To Schools of Thought: We Wear What We Are / We Are What We Wear.

It is important to examine the concept of identity in order to examine the role that religious artifacts play in identity expression, and to better understand the place for the rhetoric of review in identity expression. Hopefully these are terms you are familiar with by this point in my blog.

Identity and Agency in Cultural Worlds is a book that examines the concept and implications of identity within a cultural context. The author, Dorothy Holland, examines the ways in which identities are formed and how they shape social interaction. She underscores the importance of understanding identity formation as something that is fluid and ongoing, and that occurs within ‘worlds’ (worlds are basically social situations and groups like Alcoholics Anonymous and Fraternities). It is understood by the author and the discourse community to which she is writing that identity plays a significant role in social interaction. Two opposing schools of thought are used by the author to develop an analysis of, in short, the role identity plays in why people do what they do and act in the way that they act.

The culturalist approach views identity as something that is embodied in one’s self; it reflects the worldview that one has been taught in his or her upbringing. An individual then acts based on that worldview in any given social context. Take for instance the hijab worn by Muslim women. A woman would wear the hijab everywhere she goes in public, be it school, out in a social situation, or even in a job interview, because that is the identity that was ascribed, chosen, and then declared for all social contexts.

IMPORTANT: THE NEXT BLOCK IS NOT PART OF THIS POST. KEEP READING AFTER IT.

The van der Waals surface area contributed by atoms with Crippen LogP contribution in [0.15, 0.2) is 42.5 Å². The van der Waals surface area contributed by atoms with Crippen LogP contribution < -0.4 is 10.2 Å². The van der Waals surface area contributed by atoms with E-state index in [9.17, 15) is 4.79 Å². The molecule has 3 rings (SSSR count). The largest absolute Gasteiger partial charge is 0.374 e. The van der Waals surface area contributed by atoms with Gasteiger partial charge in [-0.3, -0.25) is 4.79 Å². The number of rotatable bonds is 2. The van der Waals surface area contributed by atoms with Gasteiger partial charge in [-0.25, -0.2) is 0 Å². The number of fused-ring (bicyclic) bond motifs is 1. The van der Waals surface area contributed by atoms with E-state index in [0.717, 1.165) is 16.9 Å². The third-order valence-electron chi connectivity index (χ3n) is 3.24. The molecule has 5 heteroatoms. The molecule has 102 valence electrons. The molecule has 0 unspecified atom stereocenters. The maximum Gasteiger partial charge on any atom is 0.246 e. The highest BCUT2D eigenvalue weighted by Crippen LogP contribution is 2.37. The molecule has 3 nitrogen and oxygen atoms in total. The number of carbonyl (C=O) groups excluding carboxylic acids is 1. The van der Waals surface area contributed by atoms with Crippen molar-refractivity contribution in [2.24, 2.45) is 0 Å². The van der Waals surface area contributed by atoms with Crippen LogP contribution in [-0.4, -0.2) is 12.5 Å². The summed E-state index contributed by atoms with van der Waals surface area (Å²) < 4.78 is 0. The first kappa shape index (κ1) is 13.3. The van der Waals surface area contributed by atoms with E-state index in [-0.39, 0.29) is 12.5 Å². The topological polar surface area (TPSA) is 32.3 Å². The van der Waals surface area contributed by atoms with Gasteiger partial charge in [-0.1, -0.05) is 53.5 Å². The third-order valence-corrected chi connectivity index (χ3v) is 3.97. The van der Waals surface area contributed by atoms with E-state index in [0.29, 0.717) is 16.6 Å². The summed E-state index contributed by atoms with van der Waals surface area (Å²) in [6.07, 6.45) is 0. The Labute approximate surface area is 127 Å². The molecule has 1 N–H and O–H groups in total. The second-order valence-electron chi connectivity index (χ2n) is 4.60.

The constructivist approach is in stark contrast to the culturalist approach. With this view people analyze the context of a social situation and then take on the most situationally appropriate identity. People actively and intentionally position themselves within a social context, be it by class, social status, religion, etc. To do so they use verbal and non-verbal discourse to maneuver, negotiate, and impose statuses and entitlement. Take for instance a female dignitary of the United States. While this woman might be of the non-Muslim faith, she might wear a hijab while speaking to dignitaries in a religious theocratic country that does not really like America. This would allow her to negotiate for the identity of a respectable politician worth listening to.

These schools of thought show two contradictory and yet two very valid ways of understanding the role that identity plays in social contexts. Together, perhaps through some balance of the two, they will ultimately serve to develop an understanding of religious artifacts. What effects does the public display of religious artifacts have on both the individual and on the community? Further exploration of my personal learning network might lead me to an answer.

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